Thus, the PNDT Act prohibits the use of all technologies for the purpose of sex selection, which would also include the new chromosome separation techniques. 

With the blanket prohibition contained in sections 3, 4 and 5 of the PNDT Act, there is effectively a ban on sex selection in India.  It is not possible to use pre-natal diagnostic techniques to abort fetuses whose sex and family history indicate a high risk for certain sex-linked diseases, or to choose a fetus whose sex is less susceptible to certain sex-linked diseases.  This blanket prohibition may appear to be a contradiction to the provisions of the MTP Act, which permits the abortion of a fetus that is at a risk of being born with serious physical or mental disabilities.  While it is legally permissible to abort a fetus at risk of serious physical or mental disabilities, it is not permissible to select a fetus of a sex which is less likely to suffer from a sex-linked disease.  

The PNDT Act primarily provides for the following: 

  • Prohibition of sex selection, before and after conception. 
  • Regulation of prenatal diagnostic techniques (e.g., amniocentesis and ultrasonography) for the detection of genetic abnormalities, by restricting their use to registered institutions.  The Act allows the use of these techniques only at a registered place, for a specified purpose, and by a qualified person who is registered for the purpose. 
  • Prevention of the misuse of such techniques for sex selection, before or after conception. 
  • Prohibition of the advertisement of any techniques used for sex selection as well as those used for sex determination. 
  • Prohibition on the sale of ultrasound machines to persons not registered under this Act. 
  • Punishment for violations of the Act.  Violations carry a five-year jail term and a fine of approximately US $200-$1,000.  All offenses are cognizable when police may arrest without a warrant.  They are also non-bailable and non-compoundable.[6]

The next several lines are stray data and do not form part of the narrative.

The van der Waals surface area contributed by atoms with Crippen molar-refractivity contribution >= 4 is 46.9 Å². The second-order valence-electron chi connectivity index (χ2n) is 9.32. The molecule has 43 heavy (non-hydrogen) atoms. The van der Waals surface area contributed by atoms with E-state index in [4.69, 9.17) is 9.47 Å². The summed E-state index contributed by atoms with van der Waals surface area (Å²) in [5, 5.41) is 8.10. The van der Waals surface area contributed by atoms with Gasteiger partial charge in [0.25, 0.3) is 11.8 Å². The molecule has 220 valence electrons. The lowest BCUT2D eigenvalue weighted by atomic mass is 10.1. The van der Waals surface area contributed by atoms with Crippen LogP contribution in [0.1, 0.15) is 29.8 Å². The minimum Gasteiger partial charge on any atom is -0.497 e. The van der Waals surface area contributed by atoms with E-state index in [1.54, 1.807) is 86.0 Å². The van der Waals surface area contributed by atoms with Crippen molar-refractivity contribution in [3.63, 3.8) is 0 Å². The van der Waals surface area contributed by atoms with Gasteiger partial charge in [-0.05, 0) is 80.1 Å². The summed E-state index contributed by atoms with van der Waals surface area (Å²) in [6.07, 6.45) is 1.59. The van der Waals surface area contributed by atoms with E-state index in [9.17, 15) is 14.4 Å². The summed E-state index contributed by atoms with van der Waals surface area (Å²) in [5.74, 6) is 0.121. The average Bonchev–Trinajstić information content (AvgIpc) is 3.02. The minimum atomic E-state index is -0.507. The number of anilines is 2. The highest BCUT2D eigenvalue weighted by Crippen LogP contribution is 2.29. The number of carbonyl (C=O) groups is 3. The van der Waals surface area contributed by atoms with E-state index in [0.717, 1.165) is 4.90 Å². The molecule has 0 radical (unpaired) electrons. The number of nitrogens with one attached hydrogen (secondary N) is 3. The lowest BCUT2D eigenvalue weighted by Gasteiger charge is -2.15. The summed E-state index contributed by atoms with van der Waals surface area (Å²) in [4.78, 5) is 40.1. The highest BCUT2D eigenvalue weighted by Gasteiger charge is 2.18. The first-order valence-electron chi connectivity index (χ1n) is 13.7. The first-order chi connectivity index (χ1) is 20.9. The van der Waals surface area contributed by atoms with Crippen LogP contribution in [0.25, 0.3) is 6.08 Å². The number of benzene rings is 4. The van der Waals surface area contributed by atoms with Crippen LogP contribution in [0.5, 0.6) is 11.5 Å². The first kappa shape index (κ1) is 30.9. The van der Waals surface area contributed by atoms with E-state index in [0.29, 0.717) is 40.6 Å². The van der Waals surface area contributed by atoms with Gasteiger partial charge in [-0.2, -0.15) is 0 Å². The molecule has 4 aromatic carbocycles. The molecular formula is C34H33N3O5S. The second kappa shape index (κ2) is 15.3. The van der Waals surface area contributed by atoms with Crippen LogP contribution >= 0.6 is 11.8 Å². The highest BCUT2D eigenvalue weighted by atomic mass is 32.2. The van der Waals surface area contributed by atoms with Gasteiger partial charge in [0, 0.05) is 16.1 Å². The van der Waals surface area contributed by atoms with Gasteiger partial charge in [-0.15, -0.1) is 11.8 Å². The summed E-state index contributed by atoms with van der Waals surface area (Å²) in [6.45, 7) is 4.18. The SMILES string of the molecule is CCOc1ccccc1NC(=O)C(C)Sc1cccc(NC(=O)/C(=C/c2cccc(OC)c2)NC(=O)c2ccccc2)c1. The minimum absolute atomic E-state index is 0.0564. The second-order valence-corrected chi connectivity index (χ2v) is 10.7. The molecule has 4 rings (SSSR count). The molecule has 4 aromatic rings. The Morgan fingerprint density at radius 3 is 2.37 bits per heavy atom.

Indian laws do not, under any circumstance, allow sex determination tests to be undertaken with the intent to terminate the life of a fetus developing in the mother’s womb, unless there are other absolute indications for termination of the pregnancy as specified in the MTP Act of 1971.  Any act causing the termination of the pregnancy of a normal fetus would amount to feticide, and in addition to rendering the physician criminal liable, is considered professional misconduct on his part, leading to his penal erasure.  

For more information on India see:

Prepared by Krishan S. Nehra, Senior Foreign Law Specialist

June 2009

  1. The Medical Termination of Pregnancy Act, No. 34 of 1971, as amended by the Medical Termination of Pregnancy Act, No. 64 of 2002. [Back to Text]
  2. The Pre-natal Diagnostic Techniques (Regulation and Prevention of Misuse) Act, No. 57 of 1994, and the Pre-natal Diagnostic Technologies (Regulation and Prevention of Misuse) Amendment Act, No. 2002, No. 14 of 2003. [Back to Text]
  3. The Indian Penal Code, Act No. 45 of 1860, § 312. [Back to Text]
  4. Supra, note 1, § 3(2)(ii). [Back to Text]
  5. Id.§ 3(2)(ii) Explanation I. [Back to Text]
  6. Supra, note 3, § 27. [Back to Text]

Last Updated: 06/09/2015